March 1, 2010

Hina Yukimi Kazari (Part 1 of 3)/ひな雪見かざり(パート1/3)

Today, I'd like to take you to Bokushi Dori (Street), where an event called Hina Yukimi Kazari is held from February 20 to April 3. In this event, the fifth this year, stores, restaurants, and others, 53 of them in total this year, display their hina dolls.
This is a map showing where you can see these hina dolls. In the following description, the number following a store or restaurant name is the one indicated on this map.

You can participate in the "stamp rally": You visit 30 of the 53 locations to collect 30 stamps. After the end of this event, presents will be given to 50 people by lottery.

Our trip starts at Shiozawa Station on Echigo Line.

We are greeted by this arch, which says, "Birthplace of Suzuki Bokushi", "Welcome to Chateau Shiozawa" (one of the ski resorts here in Shiozawa), and "Suzuki Bokushi Memorial Museum".

Walk along the road. You can see a three-story, wooden house that used to be an inn.

You will see Tsumugi Ban-ya (coffee house), No. 43, on your right:

Get one stamp rally sheet, and put the first stamp, No. 43, on it.

You will see the factory of Aoki Shuzo on your left, which produces Kakurei and other brands of sake.

In three minutes, we will come to the first intersection with traffic lights.

Turn left, and we will be on Bokushi Dori.

As you can see, there are no utility poles on this street. Another feature is that it has "gangi" (covered alley) along each of the sidewalks of the street.

Nakajima-ya, No. 3, which deals in cement among others:

On the wooden bench, you will see the wooden sign saying, "Feel free to take a look". If you can't find this sign in front of a certain shop or restaurant, please refrain from going inside.

Edited to add on March 6:
When you see this side of the sign, this means that you are welcome to go inside and take a look,

If you see the other side of the sign, which says, "Oyasumi chu" (Closed), this means that you are requested to refrain from going inside.

This event, Hina Yukimi Kazari, is hosted by the association, "Shaga no Kai", and the chairperson of the association, an attractive and energetic woman, lives in this house.
Unfortunately, I didn't go inside the house to look at all those fabulous hina dolls, some of which date back to the Edo period (because I have been there at least three times so far). For those of you who wish to look inside the house, click here to view the hina dolls in Nakajima-ya and others. I think that photos 57 to 81 show the dolls in Nakajima-ya (but I may be wrong).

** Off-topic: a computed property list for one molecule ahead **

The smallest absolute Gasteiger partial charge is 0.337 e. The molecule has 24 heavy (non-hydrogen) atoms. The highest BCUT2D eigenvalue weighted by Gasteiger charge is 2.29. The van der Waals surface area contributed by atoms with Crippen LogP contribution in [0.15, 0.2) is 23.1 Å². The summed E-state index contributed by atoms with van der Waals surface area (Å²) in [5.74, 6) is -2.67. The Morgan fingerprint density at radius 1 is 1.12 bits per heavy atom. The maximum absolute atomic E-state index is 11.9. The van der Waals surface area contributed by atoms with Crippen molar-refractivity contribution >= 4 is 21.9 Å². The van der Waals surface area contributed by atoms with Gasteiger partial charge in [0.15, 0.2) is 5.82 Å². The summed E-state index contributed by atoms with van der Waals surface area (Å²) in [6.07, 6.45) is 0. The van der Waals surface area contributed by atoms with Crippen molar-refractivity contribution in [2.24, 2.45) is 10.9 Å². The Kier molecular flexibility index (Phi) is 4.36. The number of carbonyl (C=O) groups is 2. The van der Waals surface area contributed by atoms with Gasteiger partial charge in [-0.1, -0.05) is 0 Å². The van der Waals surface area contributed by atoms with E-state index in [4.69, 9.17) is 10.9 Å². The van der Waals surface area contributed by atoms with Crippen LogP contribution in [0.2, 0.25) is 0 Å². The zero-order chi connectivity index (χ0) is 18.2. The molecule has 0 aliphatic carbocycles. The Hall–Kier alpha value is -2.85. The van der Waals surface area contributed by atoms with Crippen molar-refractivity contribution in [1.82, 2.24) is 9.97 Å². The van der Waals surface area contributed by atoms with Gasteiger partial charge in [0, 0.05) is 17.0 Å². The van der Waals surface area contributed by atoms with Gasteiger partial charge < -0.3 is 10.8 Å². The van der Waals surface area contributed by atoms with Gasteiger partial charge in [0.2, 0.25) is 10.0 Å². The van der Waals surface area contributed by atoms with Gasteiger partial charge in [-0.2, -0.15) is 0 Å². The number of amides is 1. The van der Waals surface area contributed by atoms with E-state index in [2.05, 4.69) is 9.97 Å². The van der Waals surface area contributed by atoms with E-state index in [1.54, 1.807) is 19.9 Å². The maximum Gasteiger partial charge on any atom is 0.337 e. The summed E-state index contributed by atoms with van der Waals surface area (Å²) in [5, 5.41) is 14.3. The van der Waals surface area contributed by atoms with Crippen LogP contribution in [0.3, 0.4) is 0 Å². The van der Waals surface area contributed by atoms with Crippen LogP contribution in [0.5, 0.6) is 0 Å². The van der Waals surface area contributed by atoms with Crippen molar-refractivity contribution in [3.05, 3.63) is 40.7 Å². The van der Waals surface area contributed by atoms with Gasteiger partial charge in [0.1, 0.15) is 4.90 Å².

Poster announcing the event, at Ogiya Shoten (bookstore), No. 4:

The wooden, rectangular sign at the top center of the photo below says,
Townscape Agreement
Acceptance Certificate
Shiozawa Bokushi Dori Kumiai (Association)

This is the supermarket I frequent, Harimaya, No. 30:

Hina dolls in the supermarket:

Closeup of the o-bina (male doll) on the left and the me-bina (femal doll) on the right:

Am I the only one who is more drawn to these little pretty items?:


Amato said...

This is so beautiful Hiro, and special.
Thank you so much!
What a great idea to share this all with your readers.

No, you aren’t the only one who is drawn to the small items, me too.
This is the child in us. ;-)
There are tiny wagashi and temari-sushi! So cute!

Japanese culture is very famous in whole world, no wonder; everything is so interesting and exiting.
I couldn’t stop looking at the dolls and everything else.
Are such dolls expensive? (I’m sure they are)
And all the small items, I have read there is special furniture for hina dolls.

I have seen such furniture on an eBay auction few months ago.
I have some small items for a Buddhist home altar, I bought it from a Japanese seller, there is a tray (bon?) and small dishes with urushi coating. It’s also very cute.

Hiroyuki said...

Amato: Glad to know that I'm not the only one!

Hina dolls are expensive.
Take a look at these examples:

Hina dolls are usually (but not always) what grand parents give to their daughters.
For example, my daughter got hers from her mother's father (that is, my father-in-law). I'll post a photo of my daughter's hina dolls tomorrow, and I think it cost about 90,000 to 100,000 yen.

Yes, "tray" is "bon" in Japanese, but we usually say "o-bon" rather than "bon".